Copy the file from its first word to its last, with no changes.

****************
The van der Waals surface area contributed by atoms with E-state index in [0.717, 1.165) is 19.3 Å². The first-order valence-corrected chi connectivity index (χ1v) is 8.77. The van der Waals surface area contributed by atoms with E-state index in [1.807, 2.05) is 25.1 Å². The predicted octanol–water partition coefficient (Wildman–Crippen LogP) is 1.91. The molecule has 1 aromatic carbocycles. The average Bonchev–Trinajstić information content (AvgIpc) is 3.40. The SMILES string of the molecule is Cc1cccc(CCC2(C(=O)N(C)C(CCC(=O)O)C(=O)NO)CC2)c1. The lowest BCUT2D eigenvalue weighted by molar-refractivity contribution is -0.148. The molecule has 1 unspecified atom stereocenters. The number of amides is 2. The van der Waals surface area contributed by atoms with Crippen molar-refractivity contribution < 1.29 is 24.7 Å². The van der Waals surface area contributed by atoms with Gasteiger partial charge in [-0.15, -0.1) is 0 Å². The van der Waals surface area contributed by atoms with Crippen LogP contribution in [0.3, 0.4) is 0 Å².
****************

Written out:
The van der Waals surface area contributed by atoms with E-state index in [0.717, 1.165) is 19.3 Å². The first-order valence-corrected chi connectivity index (χ1v) is 8.77. The van der Waals surface area contributed by atoms with E-state index in [1.807, 2.05) is 25.1 Å². The predicted octanol–water partition coefficient (Wildman–Crippen LogP) is 1.91. The molecule has 1 aromatic carbocycles. The average Bonchev–Trinajstić information content (AvgIpc) is 3.40. The SMILES string of the molecule is Cc1cccc(CCC2(C(=O)N(C)C(CCC(=O)O)C(=O)NO)CC2)c1. The lowest BCUT2D eigenvalue weighted by molar-refractivity contribution is -0.148. The molecule has 1 unspecified atom stereocenters. The number of amides is 2. The van der Waals surface area contributed by atoms with Crippen molar-refractivity contribution < 1.29 is 24.7 Å². The van der Waals surface area contributed by atoms with Gasteiger partial charge in [-0.15, -0.1) is 0 Å². The van der Waals surface area contributed by atoms with Crippen LogP contribution in [0.3, 0.4) is 0 Å².